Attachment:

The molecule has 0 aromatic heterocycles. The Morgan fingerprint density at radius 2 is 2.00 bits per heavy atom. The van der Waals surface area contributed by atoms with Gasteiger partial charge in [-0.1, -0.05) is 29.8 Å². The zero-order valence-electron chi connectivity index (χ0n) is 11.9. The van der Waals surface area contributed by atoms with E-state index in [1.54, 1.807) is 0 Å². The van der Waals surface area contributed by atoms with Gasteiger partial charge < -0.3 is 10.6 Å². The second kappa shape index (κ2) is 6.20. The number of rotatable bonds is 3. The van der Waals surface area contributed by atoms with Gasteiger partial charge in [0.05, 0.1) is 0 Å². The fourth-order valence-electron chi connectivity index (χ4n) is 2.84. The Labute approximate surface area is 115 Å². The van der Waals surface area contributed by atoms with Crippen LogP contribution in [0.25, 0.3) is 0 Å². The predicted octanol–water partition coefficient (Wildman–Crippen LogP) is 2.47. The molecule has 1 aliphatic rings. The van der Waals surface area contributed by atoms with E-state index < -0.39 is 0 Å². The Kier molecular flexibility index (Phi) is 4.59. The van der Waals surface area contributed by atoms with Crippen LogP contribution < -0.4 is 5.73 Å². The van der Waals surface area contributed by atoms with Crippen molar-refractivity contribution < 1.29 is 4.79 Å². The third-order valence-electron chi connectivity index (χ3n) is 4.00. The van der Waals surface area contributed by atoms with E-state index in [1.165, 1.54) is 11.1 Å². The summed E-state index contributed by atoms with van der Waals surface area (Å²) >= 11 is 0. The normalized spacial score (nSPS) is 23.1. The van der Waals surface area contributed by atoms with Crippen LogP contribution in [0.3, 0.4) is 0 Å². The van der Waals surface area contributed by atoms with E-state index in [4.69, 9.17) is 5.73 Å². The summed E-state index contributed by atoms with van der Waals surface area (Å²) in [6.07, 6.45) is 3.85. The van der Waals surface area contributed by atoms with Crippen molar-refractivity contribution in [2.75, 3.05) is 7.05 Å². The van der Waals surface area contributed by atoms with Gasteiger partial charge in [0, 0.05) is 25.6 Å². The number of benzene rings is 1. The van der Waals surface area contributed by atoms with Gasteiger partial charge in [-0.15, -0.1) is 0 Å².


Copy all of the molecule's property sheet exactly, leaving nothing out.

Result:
The molecule has 0 aromatic heterocycles. The Morgan fingerprint density at radius 2 is 2.00 bits per heavy atom. The van der Waals surface area contributed by atoms with Gasteiger partial charge in [-0.1, -0.05) is 29.8 Å². The zero-order valence-electron chi connectivity index (χ0n) is 11.9. The van der Waals surface area contributed by atoms with E-state index in [1.54, 1.807) is 0 Å². The van der Waals surface area contributed by atoms with Gasteiger partial charge < -0.3 is 10.6 Å². The second kappa shape index (κ2) is 6.20. The number of rotatable bonds is 3. The van der Waals surface area contributed by atoms with Gasteiger partial charge in [0.05, 0.1) is 0 Å². The fourth-order valence-electron chi connectivity index (χ4n) is 2.84. The Labute approximate surface area is 115 Å². The van der Waals surface area contributed by atoms with Crippen LogP contribution in [0.25, 0.3) is 0 Å². The predicted octanol–water partition coefficient (Wildman–Crippen LogP) is 2.47. The molecule has 1 aliphatic rings. The van der Waals surface area contributed by atoms with E-state index < -0.39 is 0 Å². The Kier molecular flexibility index (Phi) is 4.59. The van der Waals surface area contributed by atoms with Crippen LogP contribution < -0.4 is 5.73 Å². The van der Waals surface area contributed by atoms with Crippen molar-refractivity contribution < 1.29 is 4.79 Å². The third-order valence-electron chi connectivity index (χ3n) is 4.00. The van der Waals surface area contributed by atoms with E-state index in [1.165, 1.54) is 11.1 Å². The summed E-state index contributed by atoms with van der Waals surface area (Å²) >= 11 is 0. The normalized spacial score (nSPS) is 23.1. The van der Waals surface area contributed by atoms with Crippen LogP contribution in [0.3, 0.4) is 0 Å². The van der Waals surface area contributed by atoms with E-state index in [4.69, 9.17) is 5.73 Å². The summed E-state index contributed by atoms with van der Waals surface area (Å²) in [6.07, 6.45) is 3.85. The van der Waals surface area contributed by atoms with Crippen molar-refractivity contribution in [2.75, 3.05) is 7.05 Å². The van der Waals surface area contributed by atoms with Gasteiger partial charge in [0, 0.05) is 25.6 Å². The number of benzene rings is 1. The van der Waals surface area contributed by atoms with Gasteiger partial charge in [-0.15, -0.1) is 0 Å².